You go into the kitchen and you find a bite to eat. Will it be something salty… what about crackers? Chips sound good! There’s a leftover piece of cheesecake that would be yummy.
Maybe you should just opt for a banana on second thought. A banana is a healthier choice obviously.
Everything is interrelated in the human body. So the fact that what you eat can affect your ears shouldn’t come as a surprise. For instance, high sodium intake can increase blood pressure and could make tinnitus symptoms more pronounced. Current research is suggesting that diet can have a strong influence on the development of tinnitus.
Your diet and tinnitus
The official publication of the American Auditory Society, called Ear and Hearing, published research that looked at the diets of a wide variety of individuals. The data indicates that your diet might increase or diminish your susceptibility to certain inner ear disorders, tinnitus among them. And your chance of getting tinnitus increases, especially when your diet is lacking vitamin B12.
Vitamin B12 wasn’t the only nutrient that was connected with tinnitus symptoms. Consuming too much calcium, iron, or fat could raise your risk of getting tinnitus too.
That isn’t all. This research also indicated that tinnitus symptoms can also be impacted by dietary patterns. In particular, diets high in protein seemed to reduce the risk of developing tinnitus. It also appeared that diets low in fat and high in fruits and veggies had a positive impact on your hearing.
So should you make a change to your diet?
You would need to have a seriously deficient diet in order for that to be the cause, so changing your diet alone probably won’t have a substantial impact. Other problems, like exposure to loud sound, are much more likely to impact your hearing. But your overall health depends on a healthy diet.
This research has uncovered some practical and meaningful insights:
- Always get your hearing checked by a professional: If you’re dealing with hearing loss or tinnitus, get your hearing tested. We can help you figure out (and correctly address) any hearing loss.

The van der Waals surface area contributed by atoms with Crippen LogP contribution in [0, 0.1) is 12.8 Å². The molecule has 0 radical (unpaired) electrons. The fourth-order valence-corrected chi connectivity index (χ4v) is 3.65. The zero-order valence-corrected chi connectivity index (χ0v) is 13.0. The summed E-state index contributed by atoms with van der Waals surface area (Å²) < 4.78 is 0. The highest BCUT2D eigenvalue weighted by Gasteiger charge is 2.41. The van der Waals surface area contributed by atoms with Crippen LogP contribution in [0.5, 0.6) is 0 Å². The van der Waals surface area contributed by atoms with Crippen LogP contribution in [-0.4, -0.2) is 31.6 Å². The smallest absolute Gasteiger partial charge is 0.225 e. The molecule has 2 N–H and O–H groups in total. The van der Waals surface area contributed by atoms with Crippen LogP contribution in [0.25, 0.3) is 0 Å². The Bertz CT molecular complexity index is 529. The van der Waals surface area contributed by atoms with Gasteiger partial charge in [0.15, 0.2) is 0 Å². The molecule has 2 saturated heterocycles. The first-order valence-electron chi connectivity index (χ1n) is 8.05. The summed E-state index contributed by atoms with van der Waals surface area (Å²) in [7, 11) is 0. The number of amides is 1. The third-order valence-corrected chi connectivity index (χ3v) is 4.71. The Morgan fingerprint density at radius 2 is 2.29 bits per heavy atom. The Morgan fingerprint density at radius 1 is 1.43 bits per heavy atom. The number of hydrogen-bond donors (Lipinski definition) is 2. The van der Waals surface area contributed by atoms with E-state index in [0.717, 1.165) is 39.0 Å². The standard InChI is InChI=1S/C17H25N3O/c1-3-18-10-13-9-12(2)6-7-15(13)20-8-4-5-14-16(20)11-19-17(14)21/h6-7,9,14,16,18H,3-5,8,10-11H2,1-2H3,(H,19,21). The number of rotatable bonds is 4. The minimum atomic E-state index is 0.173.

- Safeguarding your ears takes many strategies: The danger of tinnitus and other inner ear conditions can be lowered by eating a healthy diet, according to this study. But that doesn’t mean the entire risk has gone away. It simply gives you better odds of avoiding ear conditions. You’ll need a more extensive approach if you really want to be protected from the risk of tinnitus. This will often mean protecting your hearing from loud noise by using earplugs or earmuffs
- Nutrients are essential: Your total hearing health will be effected by what you eat. Naturally, your hearing will be benefited by a healthy diet. So it isn’t hard to see how issues such as tinnitus can be a result of poor nutrition. And with people who are lacking the essential vitamins, minerals, and nutrients they need, this is particularly true.
- Quantities vary: Sure, you need a certain amount of vitamin B12 (for example) to keep your ears healthy. You will be more vulnerable to tinnitus if you get less than this. But your ears won’t necessarily be healthy just because you get enough B12. Always speak with your doctor about any supplements you take because getting too little or too much of these elements can be bad for you.
Real life doesn’t always mirror the research
While this is exciting research, it’s significant to mention that there’s more to be said on the matter. More research must be carried out on this topic to verify these findings, or to improve them, or dispute them. We’re not sure, for instance, how much of this relationship is causal or correlational.
So we’re far from claiming that a vitamin B12 shot will stop tinnitus. Keeping that ringing in your ears from appearing in the first place may mean taking a multi-faceted approach. One of those facets can definitely be diet. But it’s essential that you take steps to protect your hearing and don’t forget about proven methods.
If you’re suffering from tinnitus, contact us. We can help.